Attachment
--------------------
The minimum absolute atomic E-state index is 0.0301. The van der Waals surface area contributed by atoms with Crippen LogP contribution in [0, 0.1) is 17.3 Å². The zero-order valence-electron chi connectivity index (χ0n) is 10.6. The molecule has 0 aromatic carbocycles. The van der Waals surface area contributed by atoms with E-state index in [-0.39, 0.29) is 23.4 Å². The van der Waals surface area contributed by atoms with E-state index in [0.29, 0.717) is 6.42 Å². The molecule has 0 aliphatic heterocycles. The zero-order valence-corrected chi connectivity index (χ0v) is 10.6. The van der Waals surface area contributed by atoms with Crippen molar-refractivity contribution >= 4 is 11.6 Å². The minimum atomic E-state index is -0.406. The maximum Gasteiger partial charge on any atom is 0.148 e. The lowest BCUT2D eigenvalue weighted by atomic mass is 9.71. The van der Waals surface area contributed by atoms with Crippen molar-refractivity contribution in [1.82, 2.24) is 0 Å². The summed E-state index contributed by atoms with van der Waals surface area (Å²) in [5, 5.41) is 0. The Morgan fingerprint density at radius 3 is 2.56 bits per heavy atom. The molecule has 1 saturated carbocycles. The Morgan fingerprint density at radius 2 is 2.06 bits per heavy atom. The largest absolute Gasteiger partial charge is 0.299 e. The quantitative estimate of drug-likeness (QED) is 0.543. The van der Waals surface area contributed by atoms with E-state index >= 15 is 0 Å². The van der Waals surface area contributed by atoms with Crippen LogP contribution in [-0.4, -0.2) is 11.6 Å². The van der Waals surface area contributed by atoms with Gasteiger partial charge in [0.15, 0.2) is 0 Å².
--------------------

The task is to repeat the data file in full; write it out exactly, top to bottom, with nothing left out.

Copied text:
The minimum absolute atomic E-state index is 0.0301. The van der Waals surface area contributed by atoms with Crippen LogP contribution in [0, 0.1) is 17.3 Å². The zero-order valence-electron chi connectivity index (χ0n) is 10.6. The molecule has 0 aromatic carbocycles. The van der Waals surface area contributed by atoms with E-state index in [-0.39, 0.29) is 23.4 Å². The van der Waals surface area contributed by atoms with E-state index in [0.29, 0.717) is 6.42 Å². The molecule has 0 aliphatic heterocycles. The zero-order valence-corrected chi connectivity index (χ0v) is 10.6. The van der Waals surface area contributed by atoms with Crippen molar-refractivity contribution >= 4 is 11.6 Å². The minimum atomic E-state index is -0.406. The maximum Gasteiger partial charge on any atom is 0.148 e. The lowest BCUT2D eigenvalue weighted by atomic mass is 9.71. The van der Waals surface area contributed by atoms with Crippen molar-refractivity contribution in [1.82, 2.24) is 0 Å². The summed E-state index contributed by atoms with van der Waals surface area (Å²) in [5, 5.41) is 0. The Morgan fingerprint density at radius 3 is 2.56 bits per heavy atom. The molecule has 1 saturated carbocycles. The Morgan fingerprint density at radius 2 is 2.06 bits per heavy atom. The largest absolute Gasteiger partial charge is 0.299 e. The quantitative estimate of drug-likeness (QED) is 0.543. The van der Waals surface area contributed by atoms with E-state index >= 15 is 0 Å². The van der Waals surface area contributed by atoms with Crippen LogP contribution in [-0.4, -0.2) is 11.6 Å². The van der Waals surface area contributed by atoms with Gasteiger partial charge in [0.15, 0.2) is 0 Å².